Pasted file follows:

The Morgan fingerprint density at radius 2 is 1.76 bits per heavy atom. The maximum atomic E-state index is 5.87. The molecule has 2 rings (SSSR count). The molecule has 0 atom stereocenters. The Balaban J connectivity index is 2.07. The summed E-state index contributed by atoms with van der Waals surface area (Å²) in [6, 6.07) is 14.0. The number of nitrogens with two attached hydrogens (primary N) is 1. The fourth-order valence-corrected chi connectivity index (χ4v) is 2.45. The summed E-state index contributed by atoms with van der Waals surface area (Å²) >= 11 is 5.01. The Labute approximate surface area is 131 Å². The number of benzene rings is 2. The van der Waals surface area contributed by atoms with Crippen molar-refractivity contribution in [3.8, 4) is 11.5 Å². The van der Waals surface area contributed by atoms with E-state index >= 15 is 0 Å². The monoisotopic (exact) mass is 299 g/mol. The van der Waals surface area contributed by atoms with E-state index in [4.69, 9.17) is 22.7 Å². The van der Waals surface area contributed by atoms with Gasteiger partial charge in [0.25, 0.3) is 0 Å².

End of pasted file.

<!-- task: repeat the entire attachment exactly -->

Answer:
The Morgan fingerprint density at radius 2 is 1.76 bits per heavy atom. The maximum atomic E-state index is 5.87. The molecule has 2 rings (SSSR count). The molecule has 0 atom stereocenters. The Balaban J connectivity index is 2.07. The summed E-state index contributed by atoms with van der Waals surface area (Å²) in [6, 6.07) is 14.0. The number of nitrogens with two attached hydrogens (primary N) is 1. The fourth-order valence-corrected chi connectivity index (χ4v) is 2.45. The summed E-state index contributed by atoms with van der Waals surface area (Å²) >= 11 is 5.01. The Labute approximate surface area is 131 Å². The number of benzene rings is 2. The van der Waals surface area contributed by atoms with Crippen molar-refractivity contribution in [3.8, 4) is 11.5 Å². The van der Waals surface area contributed by atoms with E-state index >= 15 is 0 Å². The monoisotopic (exact) mass is 299 g/mol. The van der Waals surface area contributed by atoms with E-state index in [4.69, 9.17) is 22.7 Å². The van der Waals surface area contributed by atoms with Gasteiger partial charge in [0.25, 0.3) is 0 Å².